[Dave Birch] I’ve been looking at some NFC-related business cases for customers in different countries and noticing — without giving away anything confidential — how different they are: some are focussed on retail, some on transit, some on operators etc. Yet they are all founded on what I think is a reasonable consensus on the narrative to date: that is, customers like NFC (a lot), operators aren’t sure how to cash in and banks aren’t sure whether the operators are on their side or not. One thing they all agree on though is that handset availability shapes the critical path. This is because it seems highly unlikely that consumers will hammer down the doors of mobile phone shops to get NFC handsets to use for boring things like payments. Once they have the handsets I’m sure they will use them for payments, but payments isn’t interesting enough to drive them down to the mall. What consumers will want in the first instance is the simple stuff — smart posters, exchanging numbers, that sort of thing — and above all (in certain urban markets) for transit.
The success of the O2 Wallet trial in London is very encouraging, but it’s important to draw the right lessons from the context. In the trial, 500 Londoners were given Nokia 6131 NFC phones that had a Visa payment application and Transport for London Oyster application on board. The results were unequivocal. Nine out of ten participants were happy using NFC technology on a mobile phone and 78% said they would be interested in using contactless services. Perhaps unsurprisingly, given the pervasive use of Oyster cards in London, almost nine in ten of the trial participants said that the availability of the Oyster application would influence their future choice of mobile phones. This is an astoundingly positive response to new technology, and modesty forbids me from noting Consult Hyperion’s role in the project, so I’ll let Finextra do it instead:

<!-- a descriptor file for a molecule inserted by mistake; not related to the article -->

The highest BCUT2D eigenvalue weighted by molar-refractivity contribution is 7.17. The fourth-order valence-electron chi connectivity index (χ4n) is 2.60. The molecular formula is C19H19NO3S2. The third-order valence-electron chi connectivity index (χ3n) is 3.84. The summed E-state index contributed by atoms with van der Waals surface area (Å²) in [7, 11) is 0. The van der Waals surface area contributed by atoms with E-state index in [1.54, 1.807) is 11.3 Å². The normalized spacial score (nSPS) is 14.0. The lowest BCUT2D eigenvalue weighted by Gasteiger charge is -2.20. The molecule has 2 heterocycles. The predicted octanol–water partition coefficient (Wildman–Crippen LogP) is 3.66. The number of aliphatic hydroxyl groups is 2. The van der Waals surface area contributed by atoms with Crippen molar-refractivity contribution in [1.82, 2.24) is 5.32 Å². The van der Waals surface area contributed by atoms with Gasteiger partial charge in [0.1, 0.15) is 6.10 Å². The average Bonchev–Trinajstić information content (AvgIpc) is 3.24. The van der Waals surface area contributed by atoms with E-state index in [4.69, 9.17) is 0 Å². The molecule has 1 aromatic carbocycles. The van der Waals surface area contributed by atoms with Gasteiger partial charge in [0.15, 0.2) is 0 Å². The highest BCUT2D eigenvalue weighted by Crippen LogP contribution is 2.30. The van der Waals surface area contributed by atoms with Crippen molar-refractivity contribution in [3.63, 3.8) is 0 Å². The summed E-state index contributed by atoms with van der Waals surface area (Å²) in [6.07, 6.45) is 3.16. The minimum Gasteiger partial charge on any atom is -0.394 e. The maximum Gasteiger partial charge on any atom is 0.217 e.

If you want to delve further, you can download O2’s detailed result from our web server here.
These opinions are my own (I think) and presented solely in my capacity as an interested member of the general public [posted with ecto]
thank you very much for your always sensible comments.
Similarly, you are certainly aware about what Bouygues Telecom has recently launched : contactless smartcards to educate people to top-up their mobile prepaid account more easily (first step towards NFC).
(the only one in English I found but with a pay-per-use)
Thanks for the pointer Jean-Michel. If I were Bouyges, though, I’d have used a contactless sticker (to go on the phone) rather than a contactless card.
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Don’t buy your next mobile phone until you know about the free gidts avaiable from a trusted name like Tesco